The NAO report on BDUK: what Miller needs to do now
It is sad but true that the National Audit Office’s investigation into the value for money from the BDUK Framework procurement has largely vindicated Br0kenTeleph0n3’s reportage over the past three years.
Fearing a repeat of the folly and waste that was the NHS’s National Programme for IT, we hoped that following the BDUK money would alert ministers and civil servants to the fact they were under scrutiny, and that they would be resolute in defending the public interest.
The NAO’s report shows, with understated clarity, that Br0kenTeleph0n3 failed to achieve that goal.
The NAO found that, despite ministers’ and civil servants’ best efforts, BT’s network will benefit from £1.2bn of taxpayers’ money, that BT’s monopoly outside the cities will be further entrenched, that there is no clear way here to assess value for taxpayers’ money, and that whatever BT delivers under the framework will be late and less than “the best broadband network in Europe” the nation was promised.
The NAO offered a number of recommendations and lessons learned, one of which was to benchmark prices to industry standards or a ‘should-cost’ model early in the process. This would inform the assessment of all supplier costs.
The Public Accounts Committee (PAC) will meet to discuss the NAO report on Wednesday. Even as the first drafts of the NAO’s report were doing the rounds in Whitehall, culture secretary Maria Miller moved to limit the damage.
Miller has summoned six would-be community network operators (altnets) from the “Final 10%” to meet BT and BDUK representatives to thrash out a potentially less embarrassing scenario than BDUK has proved. She hopes to offer that as a sop to the PAC.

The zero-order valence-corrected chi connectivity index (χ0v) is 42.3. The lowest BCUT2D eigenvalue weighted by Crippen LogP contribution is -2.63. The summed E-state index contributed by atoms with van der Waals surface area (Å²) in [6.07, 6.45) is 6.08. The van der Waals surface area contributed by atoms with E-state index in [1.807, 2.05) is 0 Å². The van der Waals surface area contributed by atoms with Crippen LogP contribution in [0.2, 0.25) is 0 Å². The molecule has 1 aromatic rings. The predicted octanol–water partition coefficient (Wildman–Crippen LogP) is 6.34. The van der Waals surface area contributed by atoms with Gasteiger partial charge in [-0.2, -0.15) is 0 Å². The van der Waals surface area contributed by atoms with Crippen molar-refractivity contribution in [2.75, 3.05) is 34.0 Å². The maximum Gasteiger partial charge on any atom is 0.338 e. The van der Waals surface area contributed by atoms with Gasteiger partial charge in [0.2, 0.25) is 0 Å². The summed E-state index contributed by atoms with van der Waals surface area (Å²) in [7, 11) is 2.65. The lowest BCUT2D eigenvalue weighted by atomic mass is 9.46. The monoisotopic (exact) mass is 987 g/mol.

The six altnets are bidding for money from the £20m Rural Community Broadband Fund (RCBF), which is available only to projects in the “Final 10%”. The amount is trivial in the next generation broadband accounts, and besides, the department of the environment, food and rural affairs (DEFRA) is putting up half.
BT has already said serving these areas, indeed the whole “Final Third”, is “uneconomic”; why then is it fighting so hard to keep out altnets? Why has it insisted that the speed and coverage details of its BDUK-funded roll-out are kept secret?
The official version is that BT’s roll-out is “subject to survey” i.e. it doesn’t know where its assets are or what condition they are in, and that therefore its plans may change. Such a change might result in BT overbuilding an altnet’s network, which is illegal under state aid rules. Better therefore not to risk BDUK money competing with RCBF money by stopping the altnets from building, at least until BT’s finished its bit.
Or, since altnets have to give BT an effective veto over their plans, to let BT cherry-pick the few villages and hamlets that might provide the altnets with a viable user base, and leave the “Final 2%” to the altnets and the satellite operators to mop up after 2017.
This is a seductive argument in terms of political risk. But what if Miller is more imaginative? These six altnets could be the true pilot projects that point the way to a different status quo for rural broadband.
More importantly, they could provide real benchmarks against which to measure BT’s performance. That alone could offer a real shot at extracting value for taxpayers, fulfill an NAO key lesson, and provide Miller a meaty bone for the PAC.